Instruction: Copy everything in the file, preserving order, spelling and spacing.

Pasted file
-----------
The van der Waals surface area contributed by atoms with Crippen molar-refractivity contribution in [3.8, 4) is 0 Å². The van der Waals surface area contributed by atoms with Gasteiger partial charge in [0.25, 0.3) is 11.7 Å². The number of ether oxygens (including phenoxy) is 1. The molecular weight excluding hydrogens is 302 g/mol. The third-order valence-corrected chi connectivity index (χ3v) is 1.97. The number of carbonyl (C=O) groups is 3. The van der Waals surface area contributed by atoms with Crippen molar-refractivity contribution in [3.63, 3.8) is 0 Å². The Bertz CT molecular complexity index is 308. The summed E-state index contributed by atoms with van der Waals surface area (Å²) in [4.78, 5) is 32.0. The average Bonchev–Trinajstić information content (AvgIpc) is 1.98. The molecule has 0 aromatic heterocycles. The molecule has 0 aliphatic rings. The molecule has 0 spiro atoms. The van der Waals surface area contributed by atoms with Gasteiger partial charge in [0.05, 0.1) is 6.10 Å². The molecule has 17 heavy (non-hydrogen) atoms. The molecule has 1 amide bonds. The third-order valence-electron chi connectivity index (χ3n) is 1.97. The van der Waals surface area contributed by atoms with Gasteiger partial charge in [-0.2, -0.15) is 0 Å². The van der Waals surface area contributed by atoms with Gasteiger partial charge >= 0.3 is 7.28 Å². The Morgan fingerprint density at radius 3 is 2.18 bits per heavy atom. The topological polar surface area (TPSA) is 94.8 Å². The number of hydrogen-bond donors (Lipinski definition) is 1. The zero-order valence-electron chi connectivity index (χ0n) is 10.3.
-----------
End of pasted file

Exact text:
The van der Waals surface area contributed by atoms with Crippen molar-refractivity contribution in [3.8, 4) is 0 Å². The van der Waals surface area contributed by atoms with Gasteiger partial charge in [0.25, 0.3) is 11.7 Å². The number of ether oxygens (including phenoxy) is 1. The molecular weight excluding hydrogens is 302 g/mol. The third-order valence-corrected chi connectivity index (χ3v) is 1.97. The number of carbonyl (C=O) groups is 3. The van der Waals surface area contributed by atoms with Crippen molar-refractivity contribution in [3.63, 3.8) is 0 Å². The Bertz CT molecular complexity index is 308. The summed E-state index contributed by atoms with van der Waals surface area (Å²) in [4.78, 5) is 32.0. The average Bonchev–Trinajstić information content (AvgIpc) is 1.98. The molecule has 0 aromatic heterocycles. The molecule has 0 aliphatic rings. The molecule has 0 spiro atoms. The van der Waals surface area contributed by atoms with Gasteiger partial charge in [0.05, 0.1) is 6.10 Å². The molecule has 17 heavy (non-hydrogen) atoms. The molecule has 1 amide bonds. The third-order valence-electron chi connectivity index (χ3n) is 1.97. The van der Waals surface area contributed by atoms with Gasteiger partial charge in [-0.2, -0.15) is 0 Å². The van der Waals surface area contributed by atoms with Gasteiger partial charge >= 0.3 is 7.28 Å². The Morgan fingerprint density at radius 3 is 2.18 bits per heavy atom. The topological polar surface area (TPSA) is 94.8 Å². The number of hydrogen-bond donors (Lipinski definition) is 1. The zero-order valence-electron chi connectivity index (χ0n) is 10.3.